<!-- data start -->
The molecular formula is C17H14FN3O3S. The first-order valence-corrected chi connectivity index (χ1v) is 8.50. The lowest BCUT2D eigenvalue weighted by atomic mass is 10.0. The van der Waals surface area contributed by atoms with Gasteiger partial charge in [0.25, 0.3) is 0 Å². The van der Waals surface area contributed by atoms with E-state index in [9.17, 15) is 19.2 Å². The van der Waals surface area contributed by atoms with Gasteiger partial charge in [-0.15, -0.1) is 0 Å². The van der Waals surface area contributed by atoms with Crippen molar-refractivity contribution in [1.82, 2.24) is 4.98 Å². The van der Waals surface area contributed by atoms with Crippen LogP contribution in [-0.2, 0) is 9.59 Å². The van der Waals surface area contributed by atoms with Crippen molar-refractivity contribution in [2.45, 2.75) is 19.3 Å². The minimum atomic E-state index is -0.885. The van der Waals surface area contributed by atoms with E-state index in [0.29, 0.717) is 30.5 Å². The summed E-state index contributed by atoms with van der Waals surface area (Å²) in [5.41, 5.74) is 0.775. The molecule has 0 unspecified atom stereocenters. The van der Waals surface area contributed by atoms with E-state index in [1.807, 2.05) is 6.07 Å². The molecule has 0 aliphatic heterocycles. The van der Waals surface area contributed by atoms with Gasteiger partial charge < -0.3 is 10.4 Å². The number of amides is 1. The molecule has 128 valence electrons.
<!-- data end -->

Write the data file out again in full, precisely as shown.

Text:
The molecular formula is C17H14FN3O3S. The first-order valence-corrected chi connectivity index (χ1v) is 8.50. The lowest BCUT2D eigenvalue weighted by atomic mass is 10.0. The van der Waals surface area contributed by atoms with Gasteiger partial charge in [0.25, 0.3) is 0 Å². The van der Waals surface area contributed by atoms with E-state index in [9.17, 15) is 19.2 Å². The van der Waals surface area contributed by atoms with Gasteiger partial charge in [-0.15, -0.1) is 0 Å². The van der Waals surface area contributed by atoms with Crippen molar-refractivity contribution in [1.82, 2.24) is 4.98 Å². The van der Waals surface area contributed by atoms with Crippen LogP contribution in [-0.2, 0) is 9.59 Å². The van der Waals surface area contributed by atoms with Crippen molar-refractivity contribution in [2.45, 2.75) is 19.3 Å². The minimum atomic E-state index is -0.885. The van der Waals surface area contributed by atoms with E-state index in [0.29, 0.717) is 30.5 Å². The summed E-state index contributed by atoms with van der Waals surface area (Å²) in [5.41, 5.74) is 0.775. The molecule has 0 unspecified atom stereocenters. The van der Waals surface area contributed by atoms with E-state index in [1.807, 2.05) is 6.07 Å². The molecule has 0 aliphatic heterocycles. The van der Waals surface area contributed by atoms with Gasteiger partial charge < -0.3 is 10.4 Å². The number of amides is 1. The molecule has 128 valence electrons.